O2 uptake was determined for periods of 23–46 h in salt-depleted crayfish held in deionized water (DW) or Na-free media at 10°C. These media were replaced by artificial lakewater media (ALW) containing 0·20–6 mM Na and O2 uptake was again determined for periods of 24–66 h.
During net ion uptake in ALW the metabolic rate was either elevated or depressed. Standard metabolism in ALW altered by amounts equivalent to 0·1–15·5% (mean 6·4 (15)14·4% s.D.) of the metabolic rate measured during salt-depletion. On three occasions the metabolic rate was elevated by 22·0–66·7%, but some of this increase may have been due to locomotor activity.
The calculated values for thermodynamic work involved in ion transport were 0·056–0·268 J/10 g.h at 10°C, or 1·5–7·2% of the mean standard metabolic rate. Most of the observed changes in metabolic rate lie within the limits of experimental error (ca. ± 7 %). Hence the energetic cost of ion transport is too small for direct measurement in intact crayfish.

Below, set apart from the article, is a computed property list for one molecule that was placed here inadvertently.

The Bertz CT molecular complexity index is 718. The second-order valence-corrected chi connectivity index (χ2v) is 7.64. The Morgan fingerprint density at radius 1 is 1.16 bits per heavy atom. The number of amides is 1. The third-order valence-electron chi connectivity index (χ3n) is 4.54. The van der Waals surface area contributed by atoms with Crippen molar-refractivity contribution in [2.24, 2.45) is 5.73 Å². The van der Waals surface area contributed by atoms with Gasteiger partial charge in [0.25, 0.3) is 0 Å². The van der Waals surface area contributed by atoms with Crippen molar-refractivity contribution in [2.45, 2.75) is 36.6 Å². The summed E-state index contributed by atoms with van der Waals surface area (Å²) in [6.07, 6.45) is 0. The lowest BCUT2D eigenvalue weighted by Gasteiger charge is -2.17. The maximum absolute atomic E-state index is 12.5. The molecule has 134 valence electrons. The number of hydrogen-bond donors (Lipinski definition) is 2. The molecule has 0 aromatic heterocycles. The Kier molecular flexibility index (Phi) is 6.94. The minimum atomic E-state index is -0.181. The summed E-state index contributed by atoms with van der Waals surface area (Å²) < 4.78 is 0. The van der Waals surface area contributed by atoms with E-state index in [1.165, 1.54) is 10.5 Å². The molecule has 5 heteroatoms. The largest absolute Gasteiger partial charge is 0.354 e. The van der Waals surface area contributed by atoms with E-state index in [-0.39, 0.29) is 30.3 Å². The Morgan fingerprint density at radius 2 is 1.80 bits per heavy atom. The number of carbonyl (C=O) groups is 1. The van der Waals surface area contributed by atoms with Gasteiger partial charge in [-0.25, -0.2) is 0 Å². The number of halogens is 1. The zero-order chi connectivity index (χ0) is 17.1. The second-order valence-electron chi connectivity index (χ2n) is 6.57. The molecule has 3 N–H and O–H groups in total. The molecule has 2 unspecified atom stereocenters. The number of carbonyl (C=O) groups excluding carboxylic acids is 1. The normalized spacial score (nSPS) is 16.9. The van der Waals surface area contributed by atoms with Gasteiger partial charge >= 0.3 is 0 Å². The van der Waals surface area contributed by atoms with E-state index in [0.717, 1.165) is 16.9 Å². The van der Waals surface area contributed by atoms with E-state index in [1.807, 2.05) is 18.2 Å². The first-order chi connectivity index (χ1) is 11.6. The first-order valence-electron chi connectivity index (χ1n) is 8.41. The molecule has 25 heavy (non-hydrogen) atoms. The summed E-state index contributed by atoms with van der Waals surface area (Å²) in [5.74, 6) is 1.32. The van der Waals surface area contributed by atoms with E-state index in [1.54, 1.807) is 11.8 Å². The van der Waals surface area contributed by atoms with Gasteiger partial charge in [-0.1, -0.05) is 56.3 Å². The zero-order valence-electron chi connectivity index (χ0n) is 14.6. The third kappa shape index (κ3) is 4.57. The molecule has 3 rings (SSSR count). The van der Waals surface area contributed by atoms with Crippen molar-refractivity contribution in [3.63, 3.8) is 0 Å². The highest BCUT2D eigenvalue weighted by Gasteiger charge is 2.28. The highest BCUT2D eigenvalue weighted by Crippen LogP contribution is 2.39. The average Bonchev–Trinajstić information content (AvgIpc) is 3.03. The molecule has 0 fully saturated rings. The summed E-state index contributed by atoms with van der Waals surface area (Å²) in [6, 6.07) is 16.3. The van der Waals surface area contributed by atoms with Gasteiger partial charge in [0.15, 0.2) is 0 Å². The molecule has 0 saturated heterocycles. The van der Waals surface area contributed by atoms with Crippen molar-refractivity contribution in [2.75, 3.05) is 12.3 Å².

Active transport of ions against an electrochemical potential gradient is dependent on additional energy derived from anaerobic glycolysis and aerobic respiration (see papers in Keynes, 1971; Stobbart, 1974), and it is therefore generally presumed that osmoregulatory processes make some demand on the metabolic activity of an animal. Numerous measurements of respiration in relation to the salinity of the external medium, using both whole animals and tissue preparations, indicate that although many marine and brackish-water animals respond to a change in salinity by altering the rate of respiration, some do not, and with a few possible exceptions, e.g. Rao (1968), it is debatable how much of the observed changes in respiration rate are directly attributable to osmoregulation (Kinne, 1964; Potts & Parry, 1964). In the case of freshwater animals, theoretical considerations suggest that a series of adaptive changes in body permeability, urine concentration, and affinity for ions in transporting systems, have markedly reduced the energetic cost of maintaining salt and water balance so that less than 10% and possibly only 1 % of the total metabolism may be sufficient for osmoregulatory purposes (Potts, 1954; Shaw, 1959 a; Potts & Parry, 1964). Supporting evidence for these theoretical predictions was recently obtained by Bielawski (1971). Using isolated gill preparations from the crayfish Astacus leptodactylus Esch, Bielawski found no difference in the respiration rate under circumstances where the rate of active ion uptake by the gills was varied. However, the minimum amount of energy used for ion transport was reckoned to be about 13·5 % of the total energy obtained from respiration.